Food safety for businesses
- Starting a food business
- Inspection of food premises
- Training of food handlers
- Mobile food vendors
- Cleaning and disinfection
- Farmers markets
- Safer food better business
- Toilets for customers
- Guidance for Home Bakers
When first planning to set up a food business it is important that you consider carefully the type of food you will be producing or handling, the amount of equipment you will need and the space and layout that will be required. For example, you may need different areas for the preparation of raw and cooked foods.
If you are starting a new food business or taking over an existing one you must register it with the Local Authority where the business premises are located 28 days before you plan to open. There is no charge to register and registration cannot be refused.
A registration form will be sent to you on request. This form should be completed and then returned when it has been signed by the food business operator. Alternatively the form may be completed online and in this case the food business operator will be expected to sign the form when the first inspection visit is made. The information on the completed form will be entered onto the Local Authority’s register.
Application for the registration of a Food Business [pdf document]
Contact Environmental Health on email@example.com or 01325 405111. An officer from the commercial team will then respond to your request within one working day.
The Food Standards Agency [external link] and their booklet ‘Starting Up’ provides excellent advice to food business operators.
Officers from the Environmental Health Section are employed to protect and improve public health by enforcing a wide range of legislation. Some of these Officers are authorised under the Food Safety Act 1990 and they carry out unannounced inspections of food businesses to check they are being managed properly and assess compliance with food laws. The frequency of visits will depend upon the type of food that is handled/prepared and the standards maintained at thee premises. This means that higher risk premises are visited more frequently. Officers are out and about during the day, in the evenings and at weekends and no advance notice of the visit is generally given.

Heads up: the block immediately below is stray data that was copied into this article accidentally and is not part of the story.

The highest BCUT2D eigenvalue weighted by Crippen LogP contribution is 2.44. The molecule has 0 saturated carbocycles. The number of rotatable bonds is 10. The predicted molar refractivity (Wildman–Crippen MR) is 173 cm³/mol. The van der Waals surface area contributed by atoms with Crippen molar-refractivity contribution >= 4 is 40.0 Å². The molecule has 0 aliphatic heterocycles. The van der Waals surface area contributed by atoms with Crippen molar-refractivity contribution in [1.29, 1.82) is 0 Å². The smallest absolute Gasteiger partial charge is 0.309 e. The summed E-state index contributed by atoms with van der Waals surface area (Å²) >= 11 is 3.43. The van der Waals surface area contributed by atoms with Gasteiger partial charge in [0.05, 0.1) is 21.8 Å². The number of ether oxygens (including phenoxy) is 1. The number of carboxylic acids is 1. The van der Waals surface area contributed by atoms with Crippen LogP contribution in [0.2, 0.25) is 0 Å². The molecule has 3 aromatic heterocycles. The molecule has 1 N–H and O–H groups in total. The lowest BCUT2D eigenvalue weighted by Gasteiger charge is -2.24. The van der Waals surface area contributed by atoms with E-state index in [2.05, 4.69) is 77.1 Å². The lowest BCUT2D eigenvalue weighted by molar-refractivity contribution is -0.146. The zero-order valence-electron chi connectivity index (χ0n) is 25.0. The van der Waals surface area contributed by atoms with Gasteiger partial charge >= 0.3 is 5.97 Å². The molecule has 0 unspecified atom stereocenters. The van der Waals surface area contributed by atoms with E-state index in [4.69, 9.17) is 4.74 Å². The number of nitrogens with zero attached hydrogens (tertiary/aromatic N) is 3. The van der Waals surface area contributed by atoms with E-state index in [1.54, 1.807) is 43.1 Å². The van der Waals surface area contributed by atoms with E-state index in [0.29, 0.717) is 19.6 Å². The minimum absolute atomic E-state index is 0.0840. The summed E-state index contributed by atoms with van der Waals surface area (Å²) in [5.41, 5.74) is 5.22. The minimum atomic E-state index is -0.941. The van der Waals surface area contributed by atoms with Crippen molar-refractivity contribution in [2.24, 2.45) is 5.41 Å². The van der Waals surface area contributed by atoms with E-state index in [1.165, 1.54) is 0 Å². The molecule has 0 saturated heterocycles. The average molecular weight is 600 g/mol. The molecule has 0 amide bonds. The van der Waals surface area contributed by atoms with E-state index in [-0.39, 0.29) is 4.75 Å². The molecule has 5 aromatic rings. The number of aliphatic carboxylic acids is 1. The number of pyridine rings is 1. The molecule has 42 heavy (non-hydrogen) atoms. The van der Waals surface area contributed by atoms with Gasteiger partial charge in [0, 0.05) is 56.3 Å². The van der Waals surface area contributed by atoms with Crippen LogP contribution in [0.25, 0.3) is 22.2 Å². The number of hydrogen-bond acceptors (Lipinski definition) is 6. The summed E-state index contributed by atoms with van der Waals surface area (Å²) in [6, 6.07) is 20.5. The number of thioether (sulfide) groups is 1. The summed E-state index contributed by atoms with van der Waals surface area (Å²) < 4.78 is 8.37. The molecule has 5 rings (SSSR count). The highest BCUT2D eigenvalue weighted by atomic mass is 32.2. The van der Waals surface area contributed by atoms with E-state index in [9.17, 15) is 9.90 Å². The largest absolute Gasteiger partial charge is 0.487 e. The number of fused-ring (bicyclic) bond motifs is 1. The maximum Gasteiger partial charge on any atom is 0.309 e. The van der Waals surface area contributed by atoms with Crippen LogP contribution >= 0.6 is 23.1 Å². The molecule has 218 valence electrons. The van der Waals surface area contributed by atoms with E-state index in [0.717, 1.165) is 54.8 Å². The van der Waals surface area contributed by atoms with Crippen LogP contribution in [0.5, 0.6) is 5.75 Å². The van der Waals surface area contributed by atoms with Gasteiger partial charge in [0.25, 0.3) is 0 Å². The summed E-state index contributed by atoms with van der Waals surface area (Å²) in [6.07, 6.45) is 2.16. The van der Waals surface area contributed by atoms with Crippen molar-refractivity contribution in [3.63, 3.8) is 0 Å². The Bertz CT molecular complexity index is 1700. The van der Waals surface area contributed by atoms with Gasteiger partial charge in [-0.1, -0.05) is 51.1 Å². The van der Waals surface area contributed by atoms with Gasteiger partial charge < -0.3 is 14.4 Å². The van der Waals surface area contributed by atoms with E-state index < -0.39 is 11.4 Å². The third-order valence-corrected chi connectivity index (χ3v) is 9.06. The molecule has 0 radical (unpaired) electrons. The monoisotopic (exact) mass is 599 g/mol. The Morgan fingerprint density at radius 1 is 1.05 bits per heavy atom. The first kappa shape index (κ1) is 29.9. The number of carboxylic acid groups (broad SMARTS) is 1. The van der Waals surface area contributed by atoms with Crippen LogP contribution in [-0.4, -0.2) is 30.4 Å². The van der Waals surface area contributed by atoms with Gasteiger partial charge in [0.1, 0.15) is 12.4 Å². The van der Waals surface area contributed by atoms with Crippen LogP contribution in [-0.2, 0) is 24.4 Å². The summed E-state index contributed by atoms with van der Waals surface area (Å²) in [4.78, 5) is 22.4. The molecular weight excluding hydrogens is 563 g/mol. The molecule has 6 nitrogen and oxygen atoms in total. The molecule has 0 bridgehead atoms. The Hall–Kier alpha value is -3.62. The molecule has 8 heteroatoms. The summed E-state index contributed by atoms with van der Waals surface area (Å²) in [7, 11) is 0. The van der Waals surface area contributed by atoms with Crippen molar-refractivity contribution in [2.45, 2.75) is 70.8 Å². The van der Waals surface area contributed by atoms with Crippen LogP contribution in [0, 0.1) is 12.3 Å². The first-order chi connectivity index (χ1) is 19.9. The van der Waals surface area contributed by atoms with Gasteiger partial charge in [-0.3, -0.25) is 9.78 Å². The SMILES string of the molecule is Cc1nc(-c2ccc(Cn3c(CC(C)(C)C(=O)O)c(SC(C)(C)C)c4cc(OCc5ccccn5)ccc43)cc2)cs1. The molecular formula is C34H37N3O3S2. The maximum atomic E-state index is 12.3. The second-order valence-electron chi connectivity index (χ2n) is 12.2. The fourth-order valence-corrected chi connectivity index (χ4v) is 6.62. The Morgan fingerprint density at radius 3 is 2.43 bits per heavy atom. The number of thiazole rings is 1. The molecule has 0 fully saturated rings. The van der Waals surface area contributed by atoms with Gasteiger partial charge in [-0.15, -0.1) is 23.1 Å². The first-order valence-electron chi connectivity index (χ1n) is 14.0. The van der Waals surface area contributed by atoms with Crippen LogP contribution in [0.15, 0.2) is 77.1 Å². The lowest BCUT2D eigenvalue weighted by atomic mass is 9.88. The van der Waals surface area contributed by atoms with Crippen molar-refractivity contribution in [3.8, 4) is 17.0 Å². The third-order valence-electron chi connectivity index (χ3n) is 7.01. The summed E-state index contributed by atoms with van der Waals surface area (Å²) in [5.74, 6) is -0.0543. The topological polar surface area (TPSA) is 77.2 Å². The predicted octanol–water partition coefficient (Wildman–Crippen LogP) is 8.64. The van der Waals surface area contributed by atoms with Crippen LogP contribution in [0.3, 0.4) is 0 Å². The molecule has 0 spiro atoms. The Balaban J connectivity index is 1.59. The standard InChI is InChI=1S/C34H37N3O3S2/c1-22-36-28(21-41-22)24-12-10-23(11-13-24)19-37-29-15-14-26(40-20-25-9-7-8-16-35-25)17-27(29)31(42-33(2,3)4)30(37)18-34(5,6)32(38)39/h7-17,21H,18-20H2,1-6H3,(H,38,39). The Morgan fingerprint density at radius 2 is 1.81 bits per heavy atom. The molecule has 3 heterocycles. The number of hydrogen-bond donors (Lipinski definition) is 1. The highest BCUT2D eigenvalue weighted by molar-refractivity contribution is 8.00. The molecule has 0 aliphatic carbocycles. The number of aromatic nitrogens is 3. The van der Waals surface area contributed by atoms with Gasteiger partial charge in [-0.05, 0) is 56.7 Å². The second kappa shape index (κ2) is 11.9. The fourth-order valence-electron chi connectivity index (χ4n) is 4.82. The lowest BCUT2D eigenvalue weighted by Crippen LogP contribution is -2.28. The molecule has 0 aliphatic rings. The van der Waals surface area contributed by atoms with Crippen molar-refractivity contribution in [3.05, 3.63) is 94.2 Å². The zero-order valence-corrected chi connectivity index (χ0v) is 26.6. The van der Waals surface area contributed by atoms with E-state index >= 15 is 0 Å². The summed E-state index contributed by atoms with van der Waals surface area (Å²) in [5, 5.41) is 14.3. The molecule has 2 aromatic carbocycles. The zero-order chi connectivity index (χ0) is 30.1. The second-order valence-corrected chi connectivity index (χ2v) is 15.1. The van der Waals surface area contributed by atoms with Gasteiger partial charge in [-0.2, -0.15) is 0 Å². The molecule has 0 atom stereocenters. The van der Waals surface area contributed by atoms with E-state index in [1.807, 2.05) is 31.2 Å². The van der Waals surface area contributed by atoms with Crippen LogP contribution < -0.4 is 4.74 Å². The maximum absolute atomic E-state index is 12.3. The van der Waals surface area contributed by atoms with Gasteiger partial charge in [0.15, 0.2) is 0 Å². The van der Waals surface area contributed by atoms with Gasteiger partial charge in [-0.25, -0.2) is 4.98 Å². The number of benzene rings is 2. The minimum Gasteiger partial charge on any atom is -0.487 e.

The officer on arrival will explain the purpose of the visit and show identification, if requested, and will then talk to the manager/proprietor and/or your staff about such things as your systems and procedures, training, temperature control, pest control and waste collection. They may inspect all parts of the premises, look at the equipment and may ask to see any written records and documentation.
The officer will leave a written record detailing the purpose of the visit and a brief summary.
Depending upon the conditions found, the Officer may offer advice and guidance and confirm this in writing asking you to put right any problems. While we will always try to resolve the situation by informal means, sometimes, where poor conditions persist or where there is a risk to public health, we may take more formal action including prosecution for the offences found.
If there is an imminent risk to health of customers, the Officer can serve an Emergency Prohibition Notice. The Magistrates Court is then requested by the Council to confirm this action by the making of an Emergency Prohibition Order.
Our Food Safety enforcement officers are always willing to give advice on how the law affects your business. Contact Environmental Health on firstname.lastname@example.org or 01325 388799. An officer from the commercial team will then respond to your request within one working day.
Further information can be found on the Food Standards Agency website [external link]